The Big Story: A case study
Weeks after 15-year-old Junaid was stabbed by a clutch of men on a train to Mathura, the police say they have arrested a person who has confessed to the murder. Five others, including two Delhi government employees, had already been arrested and the Haryana police had announced a Rs 2 lakh reward for information on Junaid’s killer. The arrests are a good first step. But the real test for our justice systems lies ahead, in the long process of trial and conviction. The progress in other cases of lynching is not heartening.
Nearly two years after Mohammad Akhlaq was beaten to death by a mob in Dadri, Uttar Pradesh, six of the 19 accused are back home after they were granted bail and the case is still inching through the local court. A number of the men accused of the murder have connections with local leaders of the Bharatiya Janata Party. Last year, the court directed the police to lodge an FIR against Akhlaq’s family, with charges of cow slaughter. Meanwhile, the six accused of lynching cattle trader Pehlu Khan in Alwar have not been arrested. The case has seen four different investigating officers in less than two months.
And these are cases that sparked national outrage, becoming the focus of media attention for a while. In Assam, two men ferrying cattle were lynched earlier this year and the police detaining five members of the Hindu Yuva Chhatra Parishad, but the progress of that case has faded from public view. Three cases of lynching were reported from Jharkhand over the last month. In one case, a BJP leader has been arrested. If Dadri is anything to go by, prosecuting those allied with the ruling dispensation will not be easy.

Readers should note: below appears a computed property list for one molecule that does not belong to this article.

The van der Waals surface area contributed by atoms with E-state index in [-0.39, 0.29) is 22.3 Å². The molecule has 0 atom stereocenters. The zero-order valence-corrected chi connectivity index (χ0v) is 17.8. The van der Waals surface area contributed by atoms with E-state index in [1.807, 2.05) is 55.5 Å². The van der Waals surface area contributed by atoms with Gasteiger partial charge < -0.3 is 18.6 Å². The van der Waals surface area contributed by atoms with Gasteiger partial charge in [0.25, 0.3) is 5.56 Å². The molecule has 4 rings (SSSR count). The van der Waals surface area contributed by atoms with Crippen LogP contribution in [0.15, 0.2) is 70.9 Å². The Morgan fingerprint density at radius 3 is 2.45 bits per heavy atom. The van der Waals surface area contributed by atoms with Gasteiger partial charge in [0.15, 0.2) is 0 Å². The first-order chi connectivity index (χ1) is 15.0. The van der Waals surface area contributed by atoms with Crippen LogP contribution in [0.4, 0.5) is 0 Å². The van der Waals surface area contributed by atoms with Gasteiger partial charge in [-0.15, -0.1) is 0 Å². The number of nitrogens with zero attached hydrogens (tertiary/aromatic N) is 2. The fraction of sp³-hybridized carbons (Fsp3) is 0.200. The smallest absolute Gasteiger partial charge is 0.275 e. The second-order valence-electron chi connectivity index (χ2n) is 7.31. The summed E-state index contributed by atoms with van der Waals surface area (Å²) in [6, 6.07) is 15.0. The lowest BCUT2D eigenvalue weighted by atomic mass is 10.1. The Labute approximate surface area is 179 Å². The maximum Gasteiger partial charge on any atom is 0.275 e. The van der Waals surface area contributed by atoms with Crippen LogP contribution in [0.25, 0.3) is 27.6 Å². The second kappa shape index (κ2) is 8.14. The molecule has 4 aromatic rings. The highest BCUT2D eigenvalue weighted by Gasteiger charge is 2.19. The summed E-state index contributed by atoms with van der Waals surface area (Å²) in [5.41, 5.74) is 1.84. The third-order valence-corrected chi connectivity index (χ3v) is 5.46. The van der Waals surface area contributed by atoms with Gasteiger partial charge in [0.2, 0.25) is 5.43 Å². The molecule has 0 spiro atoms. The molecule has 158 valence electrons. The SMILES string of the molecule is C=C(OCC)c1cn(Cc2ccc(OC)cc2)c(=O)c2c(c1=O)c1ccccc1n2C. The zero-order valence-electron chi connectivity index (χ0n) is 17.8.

In most cases of lynching, the initial surge of public outrage has ensured arrests, which create the illusion of action. But it is vital that arrests lead to fair trials, insulated from political pressures, and to convictions. Much is at stake: justice for the individual victims of lynching as well as breaking the larger culture of impunity that enables such violence.
The Big Scroll
Nishita Jha visits Junaid Khan’s village, where young men are afraid of looking “too Muslim”.
Samar Halarnkar explores the story of two lynchings and the reactions they evoked.
- In the Indian Express, Praveen Swami argues that the recent lynchings are remarkable for the processes that enable them.
- In the Hindu, Shashank Joshi examines the stand off between India and China at the trijunction in Doka La.
- In the Telegraph, Manini Chatterjee observes that Prime Minister Narendra Modi’s visit to Israel saw, once again, the twinning of HIndu nationalism and Zionism.
Shreya Dasgupta reports on a study which links the Harry Potter craze to the illegal trade in owls in Indonesia:
“Surveys of 20 bird markets in Java and Bali conducted between 2012 and 2016 revealed that owls are now widely traded. At least 12,000 Scops owls (Otus spp) are being sold in Indonesia’s bird markets each year, the researchers estimated, in addition to a thousand other larger owls like the Australasian barn owl (Tyto javanica), the Oriental bay owl (Phodilus badius) and the Buffy fish owl (Bubo ketupu). In the Harry Potter films, Ron Weasley’s pet owl, nicknamed Pigwidgeon, is depicted as a common Scops owl (Otus scops).”